We are using robots to teach advanced embedded system programming at the Lucerne University (see “Sumo Robot Competition“). Students can buy the kit, and we are running out of available hardware. Time to produce a new series of robots :-). It took us a while to get to the next revision of the Zumo Robot, but finally the first one has been produced and assembled, and I think it is looking good :-).
As the previous robot, it is based on the Pololu Zumo chassis. It uses the same processor (Freescale/NXP K22 ARM Cortex-M4F running at 120 MHz). It is an evolution of the previous design, with the following changes/improvements:
- Reduced several parts to get below 100 components (less expensive to produce/populate). For example removed some pull-up resistors which now are handled by the microcontroller internal resistors, removed the MCP4728 DAC.
- Improved power circuit, better dealing with large currents drawn by the motors, improved decoupling circuit.
- Moved SWD header for better accessibility.
- Optimized layout, now using a dual layer instead of a four layer PCB.
- Changed motor position encoders from optical sensors to magnetic sensors.
The PCB size is about the same:
But the new PCB includes two ‘wings’ to keep the motors in place:
The biggest change is that we changed the optical encoders to magnetic ones. Pololu does that with their Zumu 32U4 robot too (great idea, Pololu!)
On the bottom side, behind the footprint for the infrared sensors, there are footprints for 4 hall sensors:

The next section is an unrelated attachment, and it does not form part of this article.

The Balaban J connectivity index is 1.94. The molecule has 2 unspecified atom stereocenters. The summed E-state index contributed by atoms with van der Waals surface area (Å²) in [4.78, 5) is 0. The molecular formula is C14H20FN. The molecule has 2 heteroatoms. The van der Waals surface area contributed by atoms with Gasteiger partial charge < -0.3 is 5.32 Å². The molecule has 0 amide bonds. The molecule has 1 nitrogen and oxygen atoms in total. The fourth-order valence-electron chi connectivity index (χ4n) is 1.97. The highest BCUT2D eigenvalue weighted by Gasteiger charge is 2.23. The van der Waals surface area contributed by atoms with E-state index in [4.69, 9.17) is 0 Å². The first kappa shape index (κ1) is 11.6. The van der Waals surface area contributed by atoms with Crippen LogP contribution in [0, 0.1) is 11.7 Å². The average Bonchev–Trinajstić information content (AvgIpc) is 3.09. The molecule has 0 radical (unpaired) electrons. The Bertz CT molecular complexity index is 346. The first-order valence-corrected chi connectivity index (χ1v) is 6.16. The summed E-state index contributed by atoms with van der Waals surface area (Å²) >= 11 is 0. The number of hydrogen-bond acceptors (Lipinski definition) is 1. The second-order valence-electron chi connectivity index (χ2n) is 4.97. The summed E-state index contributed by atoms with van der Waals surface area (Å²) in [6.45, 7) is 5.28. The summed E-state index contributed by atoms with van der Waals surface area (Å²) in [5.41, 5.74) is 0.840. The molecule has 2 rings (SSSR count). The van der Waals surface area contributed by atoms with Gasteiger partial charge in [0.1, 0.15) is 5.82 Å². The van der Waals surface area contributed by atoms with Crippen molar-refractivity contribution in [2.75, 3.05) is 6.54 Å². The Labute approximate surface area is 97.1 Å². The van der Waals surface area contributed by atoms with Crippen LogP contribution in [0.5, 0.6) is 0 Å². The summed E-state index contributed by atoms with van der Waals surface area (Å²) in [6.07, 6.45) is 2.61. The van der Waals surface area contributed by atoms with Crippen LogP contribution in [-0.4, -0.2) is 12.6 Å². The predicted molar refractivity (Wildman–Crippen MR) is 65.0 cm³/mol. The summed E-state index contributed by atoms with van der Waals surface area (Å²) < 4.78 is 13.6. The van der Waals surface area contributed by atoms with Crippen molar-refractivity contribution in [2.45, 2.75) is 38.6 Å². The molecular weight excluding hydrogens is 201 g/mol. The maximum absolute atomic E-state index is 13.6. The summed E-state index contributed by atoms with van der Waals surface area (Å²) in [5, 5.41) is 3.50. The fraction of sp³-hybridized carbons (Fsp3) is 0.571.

In earlier design we used optical quadrature sensors which was complicated with connectors and all the wires needed, plus the need for processing the raw sensor data (see Processing the Pololu Motor Shaft Encoders). Now magnetic encoders are used: small magnets attached to the motor shafts which then are sensed by the hall sensors. The motors with the magnets are placed underneath the hall sensors. That way only the two wires of the motors are connected to the PCB which greatly simplifies assembling a new robot:
Instead using connectors and wires to optical encoders ont he motors, only four wires are needed :-). It is still very easy to detach the robot PCB from the chassis if needed:
Several parts have been rearranged so they are easier to use and better accessible. The Nordic Semiconductor nRF24L01+ transceiver now can be placed directly underneath the optional Arduino shield:
That way the robot has be used for maze solving or line following without the need for an extra shield or hardware.
The new PCB has many advantages: simpler and better position encoding, fewer parts and less layers, and is still as powerful as the earlier revision. We considered to add extra sensors on the base PCB for distance measurement e.g. for Sumo mode, but there was not enough time. For this, we still can use the sensor shield (see “Sumo Robot Sensor Shield“).
Happy Roboting 🙂